Rants and reactions to contemporary politics, art and culture.
Wednesday, January 20, 2016
Rome Journal XII: Working the Steps
photograph by Hallie Cohen
Rome is great place to work the steps, whether you’re in
recovery and working the 12 steps (for which there are programs of all sorts
conveniently listed on line) or just trying to keep in shape. The Steppes are a
different matter entirely. You’re not going to find too many of those in this
city surrounded by hills—even though it was the famed she-wolf, a creature of
the Steppes, if there ever was one, who nurtured Romulus and Remus. If you live
on a hill like the Gianicolo you have a choice of steps which will take you
down to the nearby Trastevere neighborhood. The only problem is coming back up
after a heavy meal and wine. Rome doesn’t sport many high tech gyms like the ones
you find in American cities, but the city is a walking gym. Having one of those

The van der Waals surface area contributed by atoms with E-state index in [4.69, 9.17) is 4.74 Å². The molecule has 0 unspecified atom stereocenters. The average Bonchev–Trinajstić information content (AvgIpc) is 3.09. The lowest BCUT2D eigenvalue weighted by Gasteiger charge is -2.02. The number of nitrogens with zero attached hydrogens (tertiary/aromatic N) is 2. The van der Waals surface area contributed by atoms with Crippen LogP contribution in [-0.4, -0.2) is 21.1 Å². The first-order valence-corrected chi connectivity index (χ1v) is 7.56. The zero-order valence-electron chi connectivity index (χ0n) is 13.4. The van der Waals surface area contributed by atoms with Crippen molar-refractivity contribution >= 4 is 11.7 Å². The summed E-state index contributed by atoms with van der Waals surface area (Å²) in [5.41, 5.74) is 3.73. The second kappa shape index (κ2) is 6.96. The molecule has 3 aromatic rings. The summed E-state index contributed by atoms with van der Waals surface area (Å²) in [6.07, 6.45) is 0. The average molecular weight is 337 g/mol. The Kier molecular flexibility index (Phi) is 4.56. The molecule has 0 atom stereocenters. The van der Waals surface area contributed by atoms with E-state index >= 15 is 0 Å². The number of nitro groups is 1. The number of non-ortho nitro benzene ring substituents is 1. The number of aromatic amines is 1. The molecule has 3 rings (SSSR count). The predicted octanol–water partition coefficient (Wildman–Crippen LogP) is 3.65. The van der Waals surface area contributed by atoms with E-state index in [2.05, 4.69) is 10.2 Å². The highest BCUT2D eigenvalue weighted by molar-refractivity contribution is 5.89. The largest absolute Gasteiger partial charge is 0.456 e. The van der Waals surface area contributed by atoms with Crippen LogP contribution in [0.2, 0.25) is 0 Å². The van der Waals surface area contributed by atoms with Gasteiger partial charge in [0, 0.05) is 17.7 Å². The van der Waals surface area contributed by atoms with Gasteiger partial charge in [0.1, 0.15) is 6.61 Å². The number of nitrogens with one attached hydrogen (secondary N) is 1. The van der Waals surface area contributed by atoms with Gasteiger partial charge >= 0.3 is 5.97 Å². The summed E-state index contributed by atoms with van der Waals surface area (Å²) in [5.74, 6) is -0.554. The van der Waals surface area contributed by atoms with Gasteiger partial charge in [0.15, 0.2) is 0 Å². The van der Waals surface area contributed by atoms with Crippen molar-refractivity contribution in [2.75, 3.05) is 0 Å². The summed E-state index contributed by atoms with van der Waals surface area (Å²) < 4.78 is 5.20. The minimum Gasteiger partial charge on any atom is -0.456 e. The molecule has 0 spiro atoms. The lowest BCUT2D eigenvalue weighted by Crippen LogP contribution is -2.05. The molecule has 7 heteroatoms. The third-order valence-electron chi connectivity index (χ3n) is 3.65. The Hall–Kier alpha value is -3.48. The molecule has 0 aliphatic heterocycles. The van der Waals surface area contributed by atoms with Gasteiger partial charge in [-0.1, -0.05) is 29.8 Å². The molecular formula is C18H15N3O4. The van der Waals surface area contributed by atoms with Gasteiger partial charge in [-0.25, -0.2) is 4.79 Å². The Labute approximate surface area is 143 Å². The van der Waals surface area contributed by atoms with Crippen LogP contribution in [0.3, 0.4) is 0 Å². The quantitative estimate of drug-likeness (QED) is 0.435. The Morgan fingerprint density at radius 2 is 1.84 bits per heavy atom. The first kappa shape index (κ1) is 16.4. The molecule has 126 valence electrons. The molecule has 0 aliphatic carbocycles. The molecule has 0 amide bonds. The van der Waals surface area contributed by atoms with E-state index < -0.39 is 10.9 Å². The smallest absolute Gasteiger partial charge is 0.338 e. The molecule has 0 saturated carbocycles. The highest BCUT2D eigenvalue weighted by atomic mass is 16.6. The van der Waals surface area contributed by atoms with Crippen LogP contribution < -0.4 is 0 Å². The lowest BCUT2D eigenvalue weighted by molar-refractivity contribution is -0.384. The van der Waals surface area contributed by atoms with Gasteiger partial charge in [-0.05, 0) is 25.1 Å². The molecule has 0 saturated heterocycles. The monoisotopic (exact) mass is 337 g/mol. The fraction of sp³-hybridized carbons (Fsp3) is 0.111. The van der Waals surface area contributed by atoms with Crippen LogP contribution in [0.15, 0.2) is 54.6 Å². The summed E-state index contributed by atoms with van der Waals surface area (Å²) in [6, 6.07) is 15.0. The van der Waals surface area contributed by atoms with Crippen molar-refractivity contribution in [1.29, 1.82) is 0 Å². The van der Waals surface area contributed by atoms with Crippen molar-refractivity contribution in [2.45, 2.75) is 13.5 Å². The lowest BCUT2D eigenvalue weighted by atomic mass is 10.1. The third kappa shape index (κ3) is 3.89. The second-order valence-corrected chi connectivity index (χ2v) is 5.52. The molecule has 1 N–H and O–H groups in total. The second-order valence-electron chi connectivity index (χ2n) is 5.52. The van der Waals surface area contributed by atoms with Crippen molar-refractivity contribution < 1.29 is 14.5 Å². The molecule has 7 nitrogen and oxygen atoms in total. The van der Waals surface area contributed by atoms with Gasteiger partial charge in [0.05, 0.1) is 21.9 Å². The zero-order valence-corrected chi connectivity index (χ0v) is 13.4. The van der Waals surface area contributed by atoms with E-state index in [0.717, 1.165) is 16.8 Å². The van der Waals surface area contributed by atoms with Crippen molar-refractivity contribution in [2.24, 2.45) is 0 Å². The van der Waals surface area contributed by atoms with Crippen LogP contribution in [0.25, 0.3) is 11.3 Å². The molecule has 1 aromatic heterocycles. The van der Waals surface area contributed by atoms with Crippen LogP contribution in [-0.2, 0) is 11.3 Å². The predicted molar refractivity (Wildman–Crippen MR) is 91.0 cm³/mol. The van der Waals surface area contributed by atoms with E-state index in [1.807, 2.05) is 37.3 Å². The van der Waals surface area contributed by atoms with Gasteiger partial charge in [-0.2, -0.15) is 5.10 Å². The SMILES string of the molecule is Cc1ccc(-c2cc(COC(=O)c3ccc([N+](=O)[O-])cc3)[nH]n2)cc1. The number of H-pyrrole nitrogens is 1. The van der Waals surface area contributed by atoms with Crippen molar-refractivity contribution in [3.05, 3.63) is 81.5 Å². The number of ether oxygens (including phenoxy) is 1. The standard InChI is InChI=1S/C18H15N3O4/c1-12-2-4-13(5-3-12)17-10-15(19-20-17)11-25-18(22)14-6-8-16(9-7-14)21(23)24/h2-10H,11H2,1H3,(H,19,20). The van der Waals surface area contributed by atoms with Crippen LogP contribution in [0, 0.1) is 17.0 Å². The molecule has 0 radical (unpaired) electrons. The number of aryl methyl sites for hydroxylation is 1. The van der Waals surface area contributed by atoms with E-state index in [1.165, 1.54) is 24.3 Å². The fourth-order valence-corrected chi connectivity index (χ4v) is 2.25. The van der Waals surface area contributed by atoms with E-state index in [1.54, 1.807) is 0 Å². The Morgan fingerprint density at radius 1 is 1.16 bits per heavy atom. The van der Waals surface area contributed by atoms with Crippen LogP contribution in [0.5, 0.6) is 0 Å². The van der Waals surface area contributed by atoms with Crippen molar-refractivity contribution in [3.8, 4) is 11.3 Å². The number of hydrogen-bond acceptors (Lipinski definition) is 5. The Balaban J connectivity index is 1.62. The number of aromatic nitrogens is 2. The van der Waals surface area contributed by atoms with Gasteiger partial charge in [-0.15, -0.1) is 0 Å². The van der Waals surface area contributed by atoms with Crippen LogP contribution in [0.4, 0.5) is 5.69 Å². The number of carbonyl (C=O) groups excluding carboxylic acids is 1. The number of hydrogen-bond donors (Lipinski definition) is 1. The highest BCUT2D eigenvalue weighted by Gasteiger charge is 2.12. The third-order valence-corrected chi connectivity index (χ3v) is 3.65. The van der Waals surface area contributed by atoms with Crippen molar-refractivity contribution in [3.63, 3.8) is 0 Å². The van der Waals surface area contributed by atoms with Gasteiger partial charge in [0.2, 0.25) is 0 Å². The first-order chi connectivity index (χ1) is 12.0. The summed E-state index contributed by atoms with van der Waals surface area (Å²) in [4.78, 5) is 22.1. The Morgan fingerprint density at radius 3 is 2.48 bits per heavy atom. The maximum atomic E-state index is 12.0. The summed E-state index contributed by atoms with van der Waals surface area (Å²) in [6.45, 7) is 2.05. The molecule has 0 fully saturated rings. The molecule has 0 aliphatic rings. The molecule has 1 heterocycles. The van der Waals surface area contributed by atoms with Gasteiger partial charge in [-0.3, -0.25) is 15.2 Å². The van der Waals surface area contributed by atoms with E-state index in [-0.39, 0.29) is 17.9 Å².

step machines you find in American gyms would be redundant in Rome and also a
joke to a population who take climbing in their stride. What’s so astonishing
is how ubiquitous these steps are. You can’t get away from them and it’s
apparent that in ancient times, there weren’t too many worries about wheelchair
access—probably due to the fact that the life span of the citizenry was so
markedly shorter that there weren’t worries about accommodating to those who
weren’t able to climb up and down. There are, of course, a lot of famous Italian
bikers, but when it comes to physical fitness you might think that New Yorkers one up Romans due to the huge variety of venues in which to work
out. But in Rome fitness fanatics are not easily distinguishable from average
people, since everybody has to do lots of step work to get from here to there.
Francis Levy's debut novel, Erotomania: A Romance, was released in August 2008 by Two Dollar Radio.
His short stories, criticism, humor, and poetry have appeared in The New York Times, The Washington Post, The New Republic, The Village Voice, The East Hampton Star, The Quarterly, Penthouse, Architectural Digest, TV Guide, The Journal of Irreproducible Results, and other publications. One of his Voice humor pieces was anthologized in The Big Book of New American Humor (HarperCollins). He is presently the Co-Director of The Philoctetes Center for the Multidisciplinary Study of Imagination (philoctetes.org), where he supervises roundtable discussions on topics as varied as “The Psychology of the Modern Nation State” and “Modern Traffic Theory, Behavior, and Imagination”.